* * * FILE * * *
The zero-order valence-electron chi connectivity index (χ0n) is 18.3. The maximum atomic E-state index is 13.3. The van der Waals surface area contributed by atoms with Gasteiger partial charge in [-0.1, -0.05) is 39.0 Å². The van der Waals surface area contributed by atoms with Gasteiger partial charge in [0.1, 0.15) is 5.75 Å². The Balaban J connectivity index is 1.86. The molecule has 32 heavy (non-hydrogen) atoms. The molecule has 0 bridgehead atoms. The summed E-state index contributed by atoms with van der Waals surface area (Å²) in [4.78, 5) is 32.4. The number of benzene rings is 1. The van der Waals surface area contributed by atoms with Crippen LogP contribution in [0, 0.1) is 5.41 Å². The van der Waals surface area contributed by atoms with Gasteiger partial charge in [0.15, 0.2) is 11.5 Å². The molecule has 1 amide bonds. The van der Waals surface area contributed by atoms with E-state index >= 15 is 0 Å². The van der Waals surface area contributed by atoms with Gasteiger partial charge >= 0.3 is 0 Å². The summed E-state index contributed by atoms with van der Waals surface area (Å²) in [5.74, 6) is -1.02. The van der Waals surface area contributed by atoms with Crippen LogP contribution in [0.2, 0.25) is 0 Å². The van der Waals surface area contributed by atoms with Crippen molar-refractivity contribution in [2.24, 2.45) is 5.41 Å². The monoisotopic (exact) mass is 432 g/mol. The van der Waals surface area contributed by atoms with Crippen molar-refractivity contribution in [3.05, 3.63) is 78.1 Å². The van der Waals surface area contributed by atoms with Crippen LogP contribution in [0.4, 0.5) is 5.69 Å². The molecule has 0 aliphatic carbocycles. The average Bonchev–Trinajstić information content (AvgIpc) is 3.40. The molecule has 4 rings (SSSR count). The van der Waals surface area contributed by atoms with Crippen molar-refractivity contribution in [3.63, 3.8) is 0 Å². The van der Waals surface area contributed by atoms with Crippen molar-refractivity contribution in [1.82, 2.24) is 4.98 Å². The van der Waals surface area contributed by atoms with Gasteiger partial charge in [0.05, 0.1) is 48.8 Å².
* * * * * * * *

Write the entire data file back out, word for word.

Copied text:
The zero-order valence-electron chi connectivity index (χ0n) is 18.3. The maximum atomic E-state index is 13.3. The van der Waals surface area contributed by atoms with Gasteiger partial charge in [-0.1, -0.05) is 39.0 Å². The van der Waals surface area contributed by atoms with Gasteiger partial charge in [0.1, 0.15) is 5.75 Å². The Balaban J connectivity index is 1.86. The molecule has 32 heavy (non-hydrogen) atoms. The molecule has 0 bridgehead atoms. The summed E-state index contributed by atoms with van der Waals surface area (Å²) in [4.78, 5) is 32.4. The number of benzene rings is 1. The van der Waals surface area contributed by atoms with Crippen LogP contribution in [0, 0.1) is 5.41 Å². The van der Waals surface area contributed by atoms with Gasteiger partial charge in [0.15, 0.2) is 11.5 Å². The molecule has 1 amide bonds. The van der Waals surface area contributed by atoms with E-state index >= 15 is 0 Å². The van der Waals surface area contributed by atoms with Gasteiger partial charge >= 0.3 is 0 Å². The summed E-state index contributed by atoms with van der Waals surface area (Å²) in [5.74, 6) is -1.02. The van der Waals surface area contributed by atoms with Crippen LogP contribution in [0.2, 0.25) is 0 Å². The van der Waals surface area contributed by atoms with Crippen molar-refractivity contribution in [2.24, 2.45) is 5.41 Å². The monoisotopic (exact) mass is 432 g/mol. The van der Waals surface area contributed by atoms with Crippen molar-refractivity contribution in [3.05, 3.63) is 78.1 Å². The van der Waals surface area contributed by atoms with Crippen LogP contribution in [0.4, 0.5) is 5.69 Å². The molecule has 0 aliphatic carbocycles. The average Bonchev–Trinajstić information content (AvgIpc) is 3.40. The molecule has 4 rings (SSSR count). The van der Waals surface area contributed by atoms with Crippen molar-refractivity contribution in [3.63, 3.8) is 0 Å². The van der Waals surface area contributed by atoms with Crippen molar-refractivity contribution in [1.82, 2.24) is 4.98 Å². The van der Waals surface area contributed by atoms with Gasteiger partial charge in [0.05, 0.1) is 48.8 Å².